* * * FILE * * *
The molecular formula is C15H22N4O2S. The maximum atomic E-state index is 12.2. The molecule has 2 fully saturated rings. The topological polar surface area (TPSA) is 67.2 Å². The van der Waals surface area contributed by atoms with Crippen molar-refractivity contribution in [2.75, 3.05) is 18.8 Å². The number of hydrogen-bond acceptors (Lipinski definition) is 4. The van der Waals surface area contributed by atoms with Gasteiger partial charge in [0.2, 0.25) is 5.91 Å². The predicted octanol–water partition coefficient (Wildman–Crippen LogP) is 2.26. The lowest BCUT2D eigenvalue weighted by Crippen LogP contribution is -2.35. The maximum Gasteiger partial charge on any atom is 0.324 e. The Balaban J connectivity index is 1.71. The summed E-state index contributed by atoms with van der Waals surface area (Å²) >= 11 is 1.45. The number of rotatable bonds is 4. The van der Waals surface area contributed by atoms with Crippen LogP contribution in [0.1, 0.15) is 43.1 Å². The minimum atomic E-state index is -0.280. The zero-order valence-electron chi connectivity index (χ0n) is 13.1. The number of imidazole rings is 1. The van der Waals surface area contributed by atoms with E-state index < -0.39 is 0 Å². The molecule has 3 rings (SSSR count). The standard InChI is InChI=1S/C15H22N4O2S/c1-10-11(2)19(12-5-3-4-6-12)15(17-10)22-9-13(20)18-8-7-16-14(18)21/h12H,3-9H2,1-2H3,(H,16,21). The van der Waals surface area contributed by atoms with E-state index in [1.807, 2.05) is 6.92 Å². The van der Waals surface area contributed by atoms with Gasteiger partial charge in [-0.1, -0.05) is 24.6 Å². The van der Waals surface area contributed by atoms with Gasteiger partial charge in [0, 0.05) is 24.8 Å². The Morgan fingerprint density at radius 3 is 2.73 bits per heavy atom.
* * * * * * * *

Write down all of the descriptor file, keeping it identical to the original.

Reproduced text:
The molecular formula is C15H22N4O2S. The maximum atomic E-state index is 12.2. The molecule has 2 fully saturated rings. The topological polar surface area (TPSA) is 67.2 Å². The van der Waals surface area contributed by atoms with Crippen molar-refractivity contribution in [2.75, 3.05) is 18.8 Å². The number of hydrogen-bond acceptors (Lipinski definition) is 4. The van der Waals surface area contributed by atoms with Gasteiger partial charge in [0.2, 0.25) is 5.91 Å². The predicted octanol–water partition coefficient (Wildman–Crippen LogP) is 2.26. The lowest BCUT2D eigenvalue weighted by Crippen LogP contribution is -2.35. The maximum Gasteiger partial charge on any atom is 0.324 e. The Balaban J connectivity index is 1.71. The summed E-state index contributed by atoms with van der Waals surface area (Å²) >= 11 is 1.45. The number of rotatable bonds is 4. The van der Waals surface area contributed by atoms with Crippen LogP contribution in [0.1, 0.15) is 43.1 Å². The minimum atomic E-state index is -0.280. The zero-order valence-electron chi connectivity index (χ0n) is 13.1. The number of imidazole rings is 1. The van der Waals surface area contributed by atoms with E-state index < -0.39 is 0 Å². The molecule has 3 rings (SSSR count). The standard InChI is InChI=1S/C15H22N4O2S/c1-10-11(2)19(12-5-3-4-6-12)15(17-10)22-9-13(20)18-8-7-16-14(18)21/h12H,3-9H2,1-2H3,(H,16,21). The van der Waals surface area contributed by atoms with E-state index in [1.807, 2.05) is 6.92 Å². The van der Waals surface area contributed by atoms with Gasteiger partial charge in [-0.1, -0.05) is 24.6 Å². The van der Waals surface area contributed by atoms with Gasteiger partial charge in [0, 0.05) is 24.8 Å². The Morgan fingerprint density at radius 3 is 2.73 bits per heavy atom.